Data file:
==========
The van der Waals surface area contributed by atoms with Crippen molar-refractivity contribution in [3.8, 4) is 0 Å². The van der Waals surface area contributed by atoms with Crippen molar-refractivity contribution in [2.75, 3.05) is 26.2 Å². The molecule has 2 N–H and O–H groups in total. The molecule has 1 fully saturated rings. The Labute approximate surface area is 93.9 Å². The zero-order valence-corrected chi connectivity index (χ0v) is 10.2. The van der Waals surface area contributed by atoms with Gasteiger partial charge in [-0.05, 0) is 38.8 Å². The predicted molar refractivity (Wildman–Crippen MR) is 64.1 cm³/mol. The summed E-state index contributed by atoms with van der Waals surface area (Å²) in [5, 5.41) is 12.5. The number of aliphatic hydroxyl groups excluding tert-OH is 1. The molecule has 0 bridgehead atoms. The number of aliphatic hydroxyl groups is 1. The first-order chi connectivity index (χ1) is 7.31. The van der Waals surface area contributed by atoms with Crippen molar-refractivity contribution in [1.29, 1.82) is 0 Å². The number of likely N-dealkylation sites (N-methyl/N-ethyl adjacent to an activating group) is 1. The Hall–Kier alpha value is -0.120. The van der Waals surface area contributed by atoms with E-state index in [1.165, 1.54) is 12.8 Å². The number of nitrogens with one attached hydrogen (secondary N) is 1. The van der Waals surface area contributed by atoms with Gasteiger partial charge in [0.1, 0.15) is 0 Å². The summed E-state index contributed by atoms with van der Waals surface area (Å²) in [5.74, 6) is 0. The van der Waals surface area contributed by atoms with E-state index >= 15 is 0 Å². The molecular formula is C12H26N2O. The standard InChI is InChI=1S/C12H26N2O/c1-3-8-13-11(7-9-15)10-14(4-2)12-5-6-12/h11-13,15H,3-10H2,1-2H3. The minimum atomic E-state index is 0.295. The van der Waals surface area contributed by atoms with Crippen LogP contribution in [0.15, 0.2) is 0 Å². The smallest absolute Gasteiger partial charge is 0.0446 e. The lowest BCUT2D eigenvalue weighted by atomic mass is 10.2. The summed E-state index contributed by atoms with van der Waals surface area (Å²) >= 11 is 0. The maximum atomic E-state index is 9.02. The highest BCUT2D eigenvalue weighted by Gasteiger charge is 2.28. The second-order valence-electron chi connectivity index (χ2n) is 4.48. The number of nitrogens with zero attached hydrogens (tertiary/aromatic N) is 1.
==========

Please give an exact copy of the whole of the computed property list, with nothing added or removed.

The van der Waals surface area contributed by atoms with Crippen molar-refractivity contribution in [3.8, 4) is 0 Å². The van der Waals surface area contributed by atoms with Crippen molar-refractivity contribution in [2.75, 3.05) is 26.2 Å². The molecule has 2 N–H and O–H groups in total. The molecule has 1 fully saturated rings. The Labute approximate surface area is 93.9 Å². The zero-order valence-corrected chi connectivity index (χ0v) is 10.2. The van der Waals surface area contributed by atoms with Gasteiger partial charge in [-0.05, 0) is 38.8 Å². The predicted molar refractivity (Wildman–Crippen MR) is 64.1 cm³/mol. The summed E-state index contributed by atoms with van der Waals surface area (Å²) in [5, 5.41) is 12.5. The number of aliphatic hydroxyl groups excluding tert-OH is 1. The molecule has 0 bridgehead atoms. The number of aliphatic hydroxyl groups is 1. The first-order chi connectivity index (χ1) is 7.31. The van der Waals surface area contributed by atoms with Crippen molar-refractivity contribution in [1.29, 1.82) is 0 Å². The number of likely N-dealkylation sites (N-methyl/N-ethyl adjacent to an activating group) is 1. The Hall–Kier alpha value is -0.120. The van der Waals surface area contributed by atoms with E-state index in [1.165, 1.54) is 12.8 Å². The number of nitrogens with one attached hydrogen (secondary N) is 1. The van der Waals surface area contributed by atoms with Gasteiger partial charge in [0.1, 0.15) is 0 Å². The summed E-state index contributed by atoms with van der Waals surface area (Å²) in [5.74, 6) is 0. The van der Waals surface area contributed by atoms with E-state index >= 15 is 0 Å². The molecular formula is C12H26N2O. The standard InChI is InChI=1S/C12H26N2O/c1-3-8-13-11(7-9-15)10-14(4-2)12-5-6-12/h11-13,15H,3-10H2,1-2H3. The minimum atomic E-state index is 0.295. The van der Waals surface area contributed by atoms with Crippen LogP contribution in [0.15, 0.2) is 0 Å². The smallest absolute Gasteiger partial charge is 0.0446 e. The lowest BCUT2D eigenvalue weighted by atomic mass is 10.2. The summed E-state index contributed by atoms with van der Waals surface area (Å²) >= 11 is 0. The maximum atomic E-state index is 9.02. The highest BCUT2D eigenvalue weighted by Gasteiger charge is 2.28. The second-order valence-electron chi connectivity index (χ2n) is 4.48. The number of nitrogens with zero attached hydrogens (tertiary/aromatic N) is 1.